And speaking of whitefish, one of the best meals I’ve ever had was a boiled whitefish dinner. Chunks of whitefish, onion, potatoes and sometimes corn are all dumped into huge pots of boiling water at precise intervals. This takes place outside, before spectators who are about to become diners, with the pots set on a wood fire. Just before serving, kerosene is thrown on the fire and the pot boils over, taking any fish oil and fat with it. The boiled dinners are popular attractions in both the Door and Leelanau peninsulas, and obviously not something you can replicate in your own kitchen, until now. The author has reworked the fish boil into a recipe you can do at home. 

There are also two versions of UP pasties, and instead of the ubiquitous Mackinac Island Fudge, there’s a near fool-proof recipe for Mackinac Island Peanut Brittle. The author also includes thumbnail sketches, with photos, of the various eateries, farms, wineries, etc. from which the recipes have been drawn.  

This book is for everyone who wants to take home a part of their Lake Michigan vacation or travel experience, whether it’s Up North in Wisconsin or Michigan, or one of the charming little towns lining the great lake’s southern shore. It’s even for those who want to experience Lake Michigan’s regional food traditions and unique eateries from their own kitchens without leaving home. And by the way, the two Cherry Chocolate Oatmeal Cookies I consumed during the writing of this review were delicious.
The Lake Michigan Cottage Cookbook by Amelia Levin. Storey Publications, 2018, $19.95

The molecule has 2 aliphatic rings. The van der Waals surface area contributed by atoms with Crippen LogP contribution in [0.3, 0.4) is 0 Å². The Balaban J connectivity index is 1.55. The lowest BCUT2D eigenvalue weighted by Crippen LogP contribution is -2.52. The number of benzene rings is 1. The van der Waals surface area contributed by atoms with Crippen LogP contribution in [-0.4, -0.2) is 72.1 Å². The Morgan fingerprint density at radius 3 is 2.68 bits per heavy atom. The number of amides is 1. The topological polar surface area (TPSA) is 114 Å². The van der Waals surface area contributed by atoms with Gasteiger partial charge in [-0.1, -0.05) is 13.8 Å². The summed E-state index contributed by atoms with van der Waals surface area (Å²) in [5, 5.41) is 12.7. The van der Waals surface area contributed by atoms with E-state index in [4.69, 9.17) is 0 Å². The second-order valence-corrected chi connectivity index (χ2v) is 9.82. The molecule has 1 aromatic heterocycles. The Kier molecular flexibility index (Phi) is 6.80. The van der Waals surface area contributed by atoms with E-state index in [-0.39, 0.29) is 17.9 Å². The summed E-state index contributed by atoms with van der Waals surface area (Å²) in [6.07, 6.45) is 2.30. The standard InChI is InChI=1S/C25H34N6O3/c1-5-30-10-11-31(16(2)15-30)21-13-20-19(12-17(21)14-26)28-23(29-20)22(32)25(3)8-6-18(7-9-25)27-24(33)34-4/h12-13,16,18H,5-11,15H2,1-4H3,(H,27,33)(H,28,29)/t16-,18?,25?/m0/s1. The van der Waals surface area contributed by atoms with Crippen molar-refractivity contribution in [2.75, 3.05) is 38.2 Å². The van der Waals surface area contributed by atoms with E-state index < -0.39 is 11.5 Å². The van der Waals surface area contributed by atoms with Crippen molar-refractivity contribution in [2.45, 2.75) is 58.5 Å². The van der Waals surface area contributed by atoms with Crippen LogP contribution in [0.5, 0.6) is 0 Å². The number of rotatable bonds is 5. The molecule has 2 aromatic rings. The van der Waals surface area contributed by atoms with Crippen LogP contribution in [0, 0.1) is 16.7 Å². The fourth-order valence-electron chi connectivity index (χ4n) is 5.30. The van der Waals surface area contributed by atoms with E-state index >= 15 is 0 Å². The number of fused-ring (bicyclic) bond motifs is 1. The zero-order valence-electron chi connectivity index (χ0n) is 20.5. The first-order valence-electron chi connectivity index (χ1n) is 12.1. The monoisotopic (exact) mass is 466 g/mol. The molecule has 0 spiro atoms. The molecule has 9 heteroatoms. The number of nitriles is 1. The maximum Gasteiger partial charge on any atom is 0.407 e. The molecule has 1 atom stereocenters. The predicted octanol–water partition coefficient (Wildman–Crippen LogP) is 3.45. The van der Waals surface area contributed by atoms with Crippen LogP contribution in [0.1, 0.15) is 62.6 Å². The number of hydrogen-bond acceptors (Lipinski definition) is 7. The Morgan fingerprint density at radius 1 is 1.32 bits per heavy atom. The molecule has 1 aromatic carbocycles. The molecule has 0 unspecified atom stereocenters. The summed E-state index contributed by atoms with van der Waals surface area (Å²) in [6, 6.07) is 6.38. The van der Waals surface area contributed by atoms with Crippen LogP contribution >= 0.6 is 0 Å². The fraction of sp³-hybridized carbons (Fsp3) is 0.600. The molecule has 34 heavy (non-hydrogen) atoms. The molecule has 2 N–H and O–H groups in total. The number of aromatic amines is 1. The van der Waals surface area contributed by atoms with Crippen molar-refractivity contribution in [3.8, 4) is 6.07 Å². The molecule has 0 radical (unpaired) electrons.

As always, if you would like to purchase one of the reviewed books or any book, clicking on the cover of an above book will take you to Amazon where you can purchase the book below list price.

Sunday, April 1, 2018

Post # 17

Quote of the day: "Lake Huron...where 40% of all lake ships come to die." Jack Parker. Shipwrecks of Lake Huron. 1986.


A Good Killing
by Allison Leotta

Like the author, the character Anna Curtis is a federal prosecutor in Washington D.C., and as the book opens Anna’s life is going to undergo a 180-degree change. She returns the engagement ring to her fiancĂ© because Anna stumbles across evidence he’s cheating on her, and she gets a disturbing call from an old friend in Michigan. The longtime friend of her younger sister tells Anna the town’s legendary high school football coach was found dead, murder is suspected, and Anna’s sister Jody is being questioned by police.

Anna drops everything and flies home to act as her sister’s defense attorney. It seems federal prosecutors can do this if the trial occurs in a state in which the federal prosecutor is not posted and the boss gives his consent. Anna is hardly back home before near-constant friction between the sisters heats up old grievances, and Jody draws a line in which she demands her sister cannot cross in defending her. The stress heightens when the police arrive at Jody’s house with a search warrant allowing them to cut sections out the carpet, knock holes in walls, and even remove bathroom fixtures as possible evidence. For the first time, Anna sees the gathering of evidence, the role of the prosecutor, and the horrible disruption in the life of an accused, who is supposed to be considered innocent until proven guilty, as both unfair and intimidating.

The only bright spot amid all the legal work and the growing evidence against Jody is the old high school friend the caller sent to Metro Airport to pick up Anna. Cooper Bolden is an Afghan vet who lost a leg in Afghanistan. Being blown up in a Humvee has left him with PTSD and a dread of riding in enclosed vehicles. He picks up Anna at the airport on a motorcycle. He also invites the sisters to stay at his house when the police and their search warrant make Jody’s house unlivable. A born farmer, Cooper has homesteaded an urban farm within sight of Detroit’s RenCen. The ever-resourceful Cooper is quite attracted to Anna and volunteers to act as her assistant investigator.

It’s not long before Anna realizes that Jody has lied to her and is never going to tell the truth about what happened the night of Coach Fowler’s death. It leaves Anna with no clear-cut defense strategy unless she can unseal old court records which could reveal some of the town’s dirty secrets.